I am an evolutionary geneticist at the University of California-Davis. My research evaluates the origin and maintenance of sexual dimorphism.
During my Ph.D. I studied the role of sexual imprinting on reproductive isolation between two closely related species of Peromyscus mice (P. leucopus and P. gossypinus). I found that learned mating preferences have a profound affect on preventing hybridization in this species pair.
My postdoctoral research focuses on how sexual dimorphism evolves at the molecular level. I am interested in what developmental-genetic regulatory mechanisms enable sex-biased (or sex-limited gene expression), and have transitioned to working with Drosophila.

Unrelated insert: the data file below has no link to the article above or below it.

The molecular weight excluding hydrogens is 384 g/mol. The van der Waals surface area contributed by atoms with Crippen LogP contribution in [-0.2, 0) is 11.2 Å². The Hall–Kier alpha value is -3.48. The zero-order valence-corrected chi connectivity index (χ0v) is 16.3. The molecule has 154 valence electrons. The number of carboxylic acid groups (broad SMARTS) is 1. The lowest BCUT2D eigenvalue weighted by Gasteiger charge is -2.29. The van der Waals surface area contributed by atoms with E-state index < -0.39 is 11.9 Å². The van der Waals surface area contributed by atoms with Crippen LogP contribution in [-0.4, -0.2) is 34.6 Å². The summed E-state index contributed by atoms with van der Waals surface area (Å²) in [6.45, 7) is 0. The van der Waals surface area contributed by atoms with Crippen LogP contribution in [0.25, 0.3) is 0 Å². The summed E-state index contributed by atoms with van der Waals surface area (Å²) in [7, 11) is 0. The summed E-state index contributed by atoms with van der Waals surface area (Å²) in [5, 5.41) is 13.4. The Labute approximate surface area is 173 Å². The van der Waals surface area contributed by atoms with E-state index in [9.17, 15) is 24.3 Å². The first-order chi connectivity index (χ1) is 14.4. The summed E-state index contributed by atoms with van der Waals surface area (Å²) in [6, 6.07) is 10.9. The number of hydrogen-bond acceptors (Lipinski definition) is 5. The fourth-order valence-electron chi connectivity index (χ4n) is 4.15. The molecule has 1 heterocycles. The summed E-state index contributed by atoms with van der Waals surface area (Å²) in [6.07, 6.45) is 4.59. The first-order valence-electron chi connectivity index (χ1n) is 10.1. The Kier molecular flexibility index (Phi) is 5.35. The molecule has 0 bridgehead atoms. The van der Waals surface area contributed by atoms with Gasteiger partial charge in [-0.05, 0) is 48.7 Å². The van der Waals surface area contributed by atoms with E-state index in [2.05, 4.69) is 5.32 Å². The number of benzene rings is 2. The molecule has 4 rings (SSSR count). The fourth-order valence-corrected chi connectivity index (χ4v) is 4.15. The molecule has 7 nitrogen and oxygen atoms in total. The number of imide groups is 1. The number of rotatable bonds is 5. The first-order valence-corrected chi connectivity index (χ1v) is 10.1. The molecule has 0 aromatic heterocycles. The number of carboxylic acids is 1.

Since joining UC Davis, I have also co-founded a Women in Life Sciences at Davis (WiLD) group. I have organized and led sessions for WiLD, which draws students, postdocs, faculty, and staff of all genders from multiple departments. Our monthly meetings and workshops focus on improving diversity in academia. Check out our website!
When not in lab, I like to run, play clawhammer banjo, and drink IPAs.
You can reach me at: ekdelaney 'at' ucdavis.edu